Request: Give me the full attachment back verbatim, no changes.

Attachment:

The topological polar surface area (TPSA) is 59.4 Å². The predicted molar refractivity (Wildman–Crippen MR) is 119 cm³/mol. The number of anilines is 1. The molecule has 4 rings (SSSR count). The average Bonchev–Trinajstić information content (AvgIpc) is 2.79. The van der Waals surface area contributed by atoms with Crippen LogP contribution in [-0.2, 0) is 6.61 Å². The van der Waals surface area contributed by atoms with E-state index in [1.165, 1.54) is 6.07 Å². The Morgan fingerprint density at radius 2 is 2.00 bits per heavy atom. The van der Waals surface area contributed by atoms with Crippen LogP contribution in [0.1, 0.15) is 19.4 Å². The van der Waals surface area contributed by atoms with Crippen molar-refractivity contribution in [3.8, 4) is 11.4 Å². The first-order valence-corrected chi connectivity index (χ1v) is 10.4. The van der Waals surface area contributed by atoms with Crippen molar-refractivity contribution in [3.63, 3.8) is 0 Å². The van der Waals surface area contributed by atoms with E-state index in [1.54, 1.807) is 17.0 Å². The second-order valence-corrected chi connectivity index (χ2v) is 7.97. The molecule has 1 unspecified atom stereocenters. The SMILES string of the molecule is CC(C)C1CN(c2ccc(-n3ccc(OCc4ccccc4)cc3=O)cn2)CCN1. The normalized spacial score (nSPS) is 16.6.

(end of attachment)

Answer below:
The topological polar surface area (TPSA) is 59.4 Å². The predicted molar refractivity (Wildman–Crippen MR) is 119 cm³/mol. The number of anilines is 1. The molecule has 4 rings (SSSR count). The average Bonchev–Trinajstić information content (AvgIpc) is 2.79. The van der Waals surface area contributed by atoms with Crippen LogP contribution in [-0.2, 0) is 6.61 Å². The van der Waals surface area contributed by atoms with E-state index in [1.165, 1.54) is 6.07 Å². The Morgan fingerprint density at radius 2 is 2.00 bits per heavy atom. The van der Waals surface area contributed by atoms with Crippen LogP contribution in [0.1, 0.15) is 19.4 Å². The van der Waals surface area contributed by atoms with Crippen molar-refractivity contribution in [3.8, 4) is 11.4 Å². The first-order valence-corrected chi connectivity index (χ1v) is 10.4. The van der Waals surface area contributed by atoms with Crippen molar-refractivity contribution in [3.63, 3.8) is 0 Å². The van der Waals surface area contributed by atoms with E-state index in [1.54, 1.807) is 17.0 Å². The second-order valence-corrected chi connectivity index (χ2v) is 7.97. The molecule has 1 unspecified atom stereocenters. The SMILES string of the molecule is CC(C)C1CN(c2ccc(-n3ccc(OCc4ccccc4)cc3=O)cn2)CCN1. The normalized spacial score (nSPS) is 16.6.